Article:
The seven layers of UI design
To help people structure what they learn about user interface design, I've divided it into these layers. Each layer builds on the previous layer but UI design doesn't always happen in this order. If you prefer to define user interface design in another way, that's brilliant.
This list only covers things that a person can see while they use an interface, so design elements like sound are not included.
Content, including imagery
This includes text, photos, illustrations, icons and any other imagery that is used directly to communicate the meaning or message of the interface. This also includes interface text like field labels.
The layout is the structure that the content on the page follows. This includes white or negative space, as well as containers for content.
The style and appearance of your text content, including the typefaces, spacing, and typographic scales.
The colours that you use in your interface. A greyscale interface has had no colour added, but a colour choice has still been made.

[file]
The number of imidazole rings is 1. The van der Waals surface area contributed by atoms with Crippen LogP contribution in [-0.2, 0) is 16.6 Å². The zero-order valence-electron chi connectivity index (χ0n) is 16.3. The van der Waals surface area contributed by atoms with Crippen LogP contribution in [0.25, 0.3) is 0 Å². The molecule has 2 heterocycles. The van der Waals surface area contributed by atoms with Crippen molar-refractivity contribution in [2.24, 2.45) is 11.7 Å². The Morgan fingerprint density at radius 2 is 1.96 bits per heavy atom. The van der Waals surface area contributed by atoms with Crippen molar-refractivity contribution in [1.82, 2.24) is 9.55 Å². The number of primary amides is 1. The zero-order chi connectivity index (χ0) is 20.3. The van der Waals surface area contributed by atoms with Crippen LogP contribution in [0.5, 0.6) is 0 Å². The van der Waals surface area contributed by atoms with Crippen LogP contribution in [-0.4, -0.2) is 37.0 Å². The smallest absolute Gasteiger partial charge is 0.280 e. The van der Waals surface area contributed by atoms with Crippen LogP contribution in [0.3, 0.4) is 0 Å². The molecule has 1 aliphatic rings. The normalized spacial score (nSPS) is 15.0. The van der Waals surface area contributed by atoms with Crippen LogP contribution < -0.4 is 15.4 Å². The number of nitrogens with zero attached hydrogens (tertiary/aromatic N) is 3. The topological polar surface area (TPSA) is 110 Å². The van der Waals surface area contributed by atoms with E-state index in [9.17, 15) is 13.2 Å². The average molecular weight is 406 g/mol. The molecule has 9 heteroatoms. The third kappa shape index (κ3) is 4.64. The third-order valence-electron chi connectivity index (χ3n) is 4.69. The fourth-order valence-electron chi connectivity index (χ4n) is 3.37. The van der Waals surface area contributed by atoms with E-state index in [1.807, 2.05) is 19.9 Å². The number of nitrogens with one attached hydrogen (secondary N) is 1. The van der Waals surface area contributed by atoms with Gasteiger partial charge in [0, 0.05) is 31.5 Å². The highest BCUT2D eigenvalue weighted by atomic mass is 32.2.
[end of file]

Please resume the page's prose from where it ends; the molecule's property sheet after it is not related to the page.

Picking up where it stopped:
Some imagery is part of the interface but is not part of the content. One example is background shapes/motifs that add to the branding, but aren't intended to be noticed.
This layer contains design techniques that are not necessary to “complete” a design, but that are used to improve how it looks. These techniques will be used to achieve one of the following purposes:
- Add visual interest
- Improve visibility
- Separate content
- Connect content
- Guide attention
- Reinforce visual hierarchy
- Reinforce layout
- Reinforce brand
- Reinforce a theme
- Soften the interface
- Signify affordance
- Signify state
- Simulate reality
Animation and other visual interaction feedback
Animation is when elements move in some way. This category also includes changing states for elements, like visually highlighting a text field when it's active.